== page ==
Two of my friends and I decided about a month ago that we would perform together in the Ethnic Arts Festival, but we weren’t sure whose country we would pick to perform the dance. We finally decided that we were not going to pick either one of our countries. Instead, we chose to fuse all three of our countries’ traditional dances into one ultimate dance to perform at the Ethnic Arts Festival! I also managed to join Bollywood at the last minute for practice and performance on the day itself.
The Ethnic Arts tabling event was held in the Center for the Arts on Saturday, February 24th. When I arrived, there were already a lot of tables set up by their representatives and the catering service was already preparing food. My booth, Malaysia, was upstairs along with the rest of the other Asian countries like India, Maldives, East Timor etc. The Malaysians weren’t so lucky that afternoon. It took us about an hour to set up our booth because of miscommunications. However, in the midst of the event, one Luther professor approached our (empty) booth and kindly asked if I could tell him more about Malaysia! It was especially lovely of him to do so, and I had so much fun telling our first visitor about my home country.
The tabling event took about three hours total. People from all walks of life in Decorah visited us. A lot more people started visiting our booth once it got set up; we had a lot of Girl Scouts come too. The tabling event worked in a way where these children could get their "passport" stamped if they visited a booth. It was great to be able to connect with some members from the Girl Scout association because I used to do girl guiding myself back when I was younger. It was a lot of fun telling our visitors stories about the artifacts on our table, as well as about the traditional games and music from my country. I got a chance to play batu seremban, a traditional village game, with some of the children, introduce the angklung, play it with several groups of people, and tell visitors Malaysian legends with the artifacts we had laid out on the table. The food served that day was just incredible too. We had a lot of ethnic food from Latin America, Africa, and so forth. The visitors got to carry their food in paper plates (most of the food was finger food) and tour around the booths while they enjoyed their meal.
In the evening, the Ethnic Arts event moved to the Center for Faith and Life to showcase some bizarre cultural performances for its audience. Good news was, admission was free. We had wonderful talents from all over the world, including the most entertaining emcees you could find on campus—Bilal and Asha. The show kicked off with the flag ceremony, where some international students and locals paraded into the auditorium with flags from all kinds of countries and gathered onto the stage in one big line. The opening was definitely welcoming, and it got the audience pumped for what was to come next. As emcees, Bilal and Asha moved the performace along under the pretense that they were tourists traveling around the world discovering new sites and learning about different types of cultures. There were more performances that evening that I had initially predicted. An ethnic song from Pakistan, a Caribbean dance, a K-Pop dance, and so many more!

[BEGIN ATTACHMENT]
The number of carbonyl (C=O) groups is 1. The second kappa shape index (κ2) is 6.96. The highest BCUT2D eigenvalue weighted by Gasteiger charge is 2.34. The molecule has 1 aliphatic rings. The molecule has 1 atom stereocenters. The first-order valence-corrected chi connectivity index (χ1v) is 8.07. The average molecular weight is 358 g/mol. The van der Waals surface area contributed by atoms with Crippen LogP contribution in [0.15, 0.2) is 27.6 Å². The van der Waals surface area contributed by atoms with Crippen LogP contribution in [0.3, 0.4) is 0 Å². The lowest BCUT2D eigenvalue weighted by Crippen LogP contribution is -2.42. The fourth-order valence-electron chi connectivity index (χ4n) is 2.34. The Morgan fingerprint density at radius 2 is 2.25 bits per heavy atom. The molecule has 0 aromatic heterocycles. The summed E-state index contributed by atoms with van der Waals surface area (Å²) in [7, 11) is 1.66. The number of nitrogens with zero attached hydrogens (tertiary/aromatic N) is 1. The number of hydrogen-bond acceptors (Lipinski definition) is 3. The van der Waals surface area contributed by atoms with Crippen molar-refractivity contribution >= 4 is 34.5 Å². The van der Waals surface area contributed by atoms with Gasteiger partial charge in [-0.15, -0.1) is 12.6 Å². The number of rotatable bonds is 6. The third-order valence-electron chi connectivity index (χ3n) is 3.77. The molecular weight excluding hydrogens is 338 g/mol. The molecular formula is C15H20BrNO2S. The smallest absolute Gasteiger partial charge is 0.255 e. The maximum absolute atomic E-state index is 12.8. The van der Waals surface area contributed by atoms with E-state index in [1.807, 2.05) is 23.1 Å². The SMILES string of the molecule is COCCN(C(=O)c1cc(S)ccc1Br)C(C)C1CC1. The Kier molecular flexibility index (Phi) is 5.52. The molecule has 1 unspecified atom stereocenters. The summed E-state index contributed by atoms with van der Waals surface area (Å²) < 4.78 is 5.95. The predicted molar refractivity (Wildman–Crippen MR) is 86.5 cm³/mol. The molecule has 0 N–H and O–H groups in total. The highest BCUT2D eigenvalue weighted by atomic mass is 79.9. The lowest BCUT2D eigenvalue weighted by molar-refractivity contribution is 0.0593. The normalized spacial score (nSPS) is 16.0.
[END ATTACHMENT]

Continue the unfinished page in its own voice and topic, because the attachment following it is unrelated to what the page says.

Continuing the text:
My first performance was Bollywood that started off with a group of girls dancing their way onto the stage accompanied by our male partners as part of the last segment of the show. It was hard to imagine that we’ve practiced so long and hard for a performance that went by in just five minutes! My final performance was Nemalia; it was placed as the last performance of the event. The dance was a combination of traditional dances from Malaysia, Somaliland, and a bar dance from Nepal. It was selected to be the finale of the show because it represented how many cultures across the world connect harmoniously together in the small town of Decorah, IA. It was a huge relief that everything went well and that we got to enjoy ourselves. There was an open dance floor at the end of the event for the performers and the audience to get together. Later after the show, I went with a group of other performers to Marty’s for an after-show party.
This experience allowed me to connect to my roots after being in the States for a long time. I could express myself and my culture despite being surrounded by virtually no other Malaysians. With that, I thank the Diversity Center at Luther College for giving us this platform throughout our stay here in pursuit of our studies.